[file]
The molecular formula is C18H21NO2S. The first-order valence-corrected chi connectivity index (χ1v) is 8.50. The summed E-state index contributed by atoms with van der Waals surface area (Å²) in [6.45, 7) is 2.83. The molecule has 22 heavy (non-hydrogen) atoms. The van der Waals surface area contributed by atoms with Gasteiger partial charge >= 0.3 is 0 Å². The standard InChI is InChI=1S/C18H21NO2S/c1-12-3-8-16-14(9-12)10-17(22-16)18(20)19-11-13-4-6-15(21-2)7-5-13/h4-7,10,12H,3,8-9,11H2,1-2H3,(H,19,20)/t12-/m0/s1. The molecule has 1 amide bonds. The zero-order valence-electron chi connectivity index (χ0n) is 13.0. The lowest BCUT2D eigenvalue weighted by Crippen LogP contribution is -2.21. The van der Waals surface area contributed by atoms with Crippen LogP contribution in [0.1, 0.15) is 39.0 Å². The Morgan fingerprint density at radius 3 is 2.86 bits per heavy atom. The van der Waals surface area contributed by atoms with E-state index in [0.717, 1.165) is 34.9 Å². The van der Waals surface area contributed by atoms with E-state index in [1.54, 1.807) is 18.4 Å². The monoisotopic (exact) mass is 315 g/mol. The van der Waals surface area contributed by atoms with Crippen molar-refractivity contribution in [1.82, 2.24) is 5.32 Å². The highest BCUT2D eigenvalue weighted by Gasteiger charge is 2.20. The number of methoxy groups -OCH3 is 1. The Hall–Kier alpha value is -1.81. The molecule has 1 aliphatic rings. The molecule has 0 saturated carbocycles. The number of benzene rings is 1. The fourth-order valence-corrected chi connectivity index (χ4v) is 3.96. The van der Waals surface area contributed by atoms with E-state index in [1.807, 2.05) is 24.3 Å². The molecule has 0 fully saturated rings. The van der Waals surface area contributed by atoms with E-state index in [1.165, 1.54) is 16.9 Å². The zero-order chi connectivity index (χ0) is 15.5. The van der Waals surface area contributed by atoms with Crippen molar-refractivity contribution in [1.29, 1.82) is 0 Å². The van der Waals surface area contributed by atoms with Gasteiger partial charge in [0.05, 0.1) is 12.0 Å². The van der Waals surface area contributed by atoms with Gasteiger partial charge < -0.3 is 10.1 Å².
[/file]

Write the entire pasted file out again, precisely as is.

The molecular formula is C18H21NO2S. The first-order valence-corrected chi connectivity index (χ1v) is 8.50. The summed E-state index contributed by atoms with van der Waals surface area (Å²) in [6.45, 7) is 2.83. The molecule has 22 heavy (non-hydrogen) atoms. The van der Waals surface area contributed by atoms with Gasteiger partial charge >= 0.3 is 0 Å². The standard InChI is InChI=1S/C18H21NO2S/c1-12-3-8-16-14(9-12)10-17(22-16)18(20)19-11-13-4-6-15(21-2)7-5-13/h4-7,10,12H,3,8-9,11H2,1-2H3,(H,19,20)/t12-/m0/s1. The molecule has 1 amide bonds. The zero-order valence-electron chi connectivity index (χ0n) is 13.0. The lowest BCUT2D eigenvalue weighted by Crippen LogP contribution is -2.21. The van der Waals surface area contributed by atoms with Crippen LogP contribution in [0.1, 0.15) is 39.0 Å². The Morgan fingerprint density at radius 3 is 2.86 bits per heavy atom. The van der Waals surface area contributed by atoms with E-state index in [0.717, 1.165) is 34.9 Å². The van der Waals surface area contributed by atoms with E-state index in [1.54, 1.807) is 18.4 Å². The monoisotopic (exact) mass is 315 g/mol. The van der Waals surface area contributed by atoms with Crippen molar-refractivity contribution in [1.82, 2.24) is 5.32 Å². The highest BCUT2D eigenvalue weighted by Gasteiger charge is 2.20. The number of methoxy groups -OCH3 is 1. The Hall–Kier alpha value is -1.81. The molecule has 1 aliphatic rings. The molecule has 0 saturated carbocycles. The number of benzene rings is 1. The fourth-order valence-corrected chi connectivity index (χ4v) is 3.96. The van der Waals surface area contributed by atoms with E-state index in [1.807, 2.05) is 24.3 Å². The molecule has 0 fully saturated rings. The van der Waals surface area contributed by atoms with E-state index in [1.165, 1.54) is 16.9 Å². The zero-order chi connectivity index (χ0) is 15.5. The van der Waals surface area contributed by atoms with Crippen molar-refractivity contribution in [1.29, 1.82) is 0 Å². The van der Waals surface area contributed by atoms with Gasteiger partial charge in [0.05, 0.1) is 12.0 Å². The van der Waals surface area contributed by atoms with Gasteiger partial charge < -0.3 is 10.1 Å².